Pelleted seed gives gardeners a sown in advantage

URBANA, Ill. – Have you noticed the windowed packets of seeds at garden centers with brightly colored “seeds”? These pelleted seeds are small or irregular seed that have a specialized inert coating applied to improve planting, spacing, and germination. Often the coating, which increases the weight and size of the seed, is colored which aids in planting several varieties of seed in one tray, a row in a garden, or a field. 

Mary Fischer, University of Illinois Extension horticulture educator, says while pelleted seed was originally developed for commercial production with a mechanical seeder. Then, seed companies began producing pelleted seed for vegetables and flowers and seeds are now available at local garden centers and big-box stores.

Photo by Mary Fischer. The brightly colored coating on pelleted seed makes it easier to keep track of which varieties you are planting when starting seeds.

Pelleted seed has been used intermittently since WWI. The improved pelleted seed was introduced for cereal seeds in the 1930s by a British seed company, Germains. In the 1940s, the U.S. used several types of pelleted seed in reforestation studies. The 1960s saw large-scale use of pelletized seed by commercial growers primarily for its ease of use with mechanical planters and new seed coating technologies. In the 1970s, California banned the use of short-handled hoes, increasing the use of pelleted or coated seeds.

Today, pelleted seed has many positive benefits for commercial productions and home gardeners. The coating protects seed from birds, rodents, and a wide range of environmental conditions that often lead to replanting. It reduces loss from needing to thin plants.

“Precise spacing requires less seed, and since the seed is coated and visible, less seed will be used saving gardeners money,” Fischer says.

For large-scale producers, it is easier for specific applications like aerial dropping or mechanical seeders. There are nutrient benefits with increased oxygen availability. The coating allows for pre-inoculation of legume seeds. Since chemicals are applied to the seed and not the whole field, application is safer and there is a lower cost of agricultural chemicals.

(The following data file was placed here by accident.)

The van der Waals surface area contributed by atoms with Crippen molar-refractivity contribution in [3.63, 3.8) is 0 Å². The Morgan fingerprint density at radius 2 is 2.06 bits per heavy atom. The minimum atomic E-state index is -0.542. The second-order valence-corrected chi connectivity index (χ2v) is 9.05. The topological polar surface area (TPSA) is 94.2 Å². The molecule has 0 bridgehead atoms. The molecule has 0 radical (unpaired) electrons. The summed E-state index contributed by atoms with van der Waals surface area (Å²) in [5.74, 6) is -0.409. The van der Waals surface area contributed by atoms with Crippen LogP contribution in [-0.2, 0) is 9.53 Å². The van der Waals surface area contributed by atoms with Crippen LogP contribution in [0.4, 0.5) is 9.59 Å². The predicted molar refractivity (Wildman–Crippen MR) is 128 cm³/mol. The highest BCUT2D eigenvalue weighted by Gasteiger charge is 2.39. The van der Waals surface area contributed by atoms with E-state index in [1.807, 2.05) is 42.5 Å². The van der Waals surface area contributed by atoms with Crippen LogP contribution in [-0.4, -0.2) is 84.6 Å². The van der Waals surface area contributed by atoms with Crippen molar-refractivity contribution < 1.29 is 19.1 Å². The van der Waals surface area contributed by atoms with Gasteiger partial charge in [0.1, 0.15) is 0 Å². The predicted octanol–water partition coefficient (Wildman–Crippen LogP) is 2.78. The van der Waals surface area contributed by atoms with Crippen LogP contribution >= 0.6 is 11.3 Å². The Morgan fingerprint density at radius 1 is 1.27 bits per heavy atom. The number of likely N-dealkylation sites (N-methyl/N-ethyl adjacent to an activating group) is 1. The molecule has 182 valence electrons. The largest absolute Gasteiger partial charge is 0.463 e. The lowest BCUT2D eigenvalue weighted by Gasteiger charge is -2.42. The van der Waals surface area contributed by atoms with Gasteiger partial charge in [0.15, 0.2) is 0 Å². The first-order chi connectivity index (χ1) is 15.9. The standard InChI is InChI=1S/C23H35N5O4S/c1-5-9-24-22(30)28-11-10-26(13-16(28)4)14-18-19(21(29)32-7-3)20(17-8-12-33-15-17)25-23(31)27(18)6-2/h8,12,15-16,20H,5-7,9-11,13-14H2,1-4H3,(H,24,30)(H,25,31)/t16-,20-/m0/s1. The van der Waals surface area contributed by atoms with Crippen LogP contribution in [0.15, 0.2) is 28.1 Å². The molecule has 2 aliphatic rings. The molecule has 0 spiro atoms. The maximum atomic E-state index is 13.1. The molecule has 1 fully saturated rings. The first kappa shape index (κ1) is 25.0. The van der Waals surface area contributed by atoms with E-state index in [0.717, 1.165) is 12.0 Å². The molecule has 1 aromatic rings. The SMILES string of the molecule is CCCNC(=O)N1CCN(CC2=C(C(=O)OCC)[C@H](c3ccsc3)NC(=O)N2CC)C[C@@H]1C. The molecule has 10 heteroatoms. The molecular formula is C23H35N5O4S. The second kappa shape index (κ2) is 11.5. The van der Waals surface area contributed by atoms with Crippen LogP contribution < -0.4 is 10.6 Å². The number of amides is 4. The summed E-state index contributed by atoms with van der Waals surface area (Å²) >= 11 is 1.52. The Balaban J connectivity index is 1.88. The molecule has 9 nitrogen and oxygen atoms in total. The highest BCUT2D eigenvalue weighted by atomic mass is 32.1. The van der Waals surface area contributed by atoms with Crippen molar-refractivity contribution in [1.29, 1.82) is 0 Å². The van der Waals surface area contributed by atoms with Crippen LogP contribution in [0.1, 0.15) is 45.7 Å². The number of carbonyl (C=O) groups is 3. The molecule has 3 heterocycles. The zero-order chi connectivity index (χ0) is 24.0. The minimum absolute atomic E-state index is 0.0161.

One obstacle to widespread adoption of pelleted seed has been the ability of the coating to split open once it is hydrated allowing oxygenated moisture to reach the seed. New levels of coating densities for commercial growers has overcome that issue.

Meghan Shinn has two precautions when using pelleted seed in a March 1, 2020 article from Horticulture Magazine. First, the growing medium needs to remain consistently moist, but not soggy, after the seed is sown. Secondly, all the pelleted seed must be used in the season it is purchased. This should not be a problem with most home gardeners as seed packets contain smaller amounts of seed.

Pelleted seed is very easy to use. The colored coating allows a home gardener to see the seed as it is planted, the seed spacing, and where it is planted before covering with soil. If a home gardener is starting seed in a tray for transplant later, pelleted seed makes it easier to identify the different types of seed as it is planted.

“Another method of planting pelleted seed is to make your own seed tape,” Fischer says. “This is quite easy to do using single-ply toilet paper and glue.”

Simply tear off a length of toilet paper to fit the garden plot. Fold it in half lengthwise and cut into two pieces. Fold each length in half longways and open. Following the recommended spacing on the seed packet, place small dots of glue at the appropriate distance to one side of the fold, then add a seed. Once the entire length has been planted, fold the other side over the seed side.

This tape can be wrapped around an empty paper towel roll and labeled for later use. When ready to plant, prepare the garden bed, lay the tape on the bed, and cover it to the proper depth as directed on the seed packet.

“Don’t take my word for it,” Fischer says. “This spring, plant a pack of pelleted seed next to a pack of non-pelleted seed and compare the results.”

You’ll find an ease of planting, ease of spacing, germination rates, and harvest with pelleted seed.

SOURCE: Mary Fischer, Horticulture Educator, Illinois Extension.

ABOUT EXTENSION: Illinois Extension, the public outreach and engagement arm of the University of Illinois, translates research-based knowledge into actionable insights and strategies that enable Illinois businesses, families, and community leaders to solve problems, adapt to changes and opportunities, make informed decisions, and carry technical advancements forward into practice.

PHOTO ACCESS: The photo in this article is available to download for media use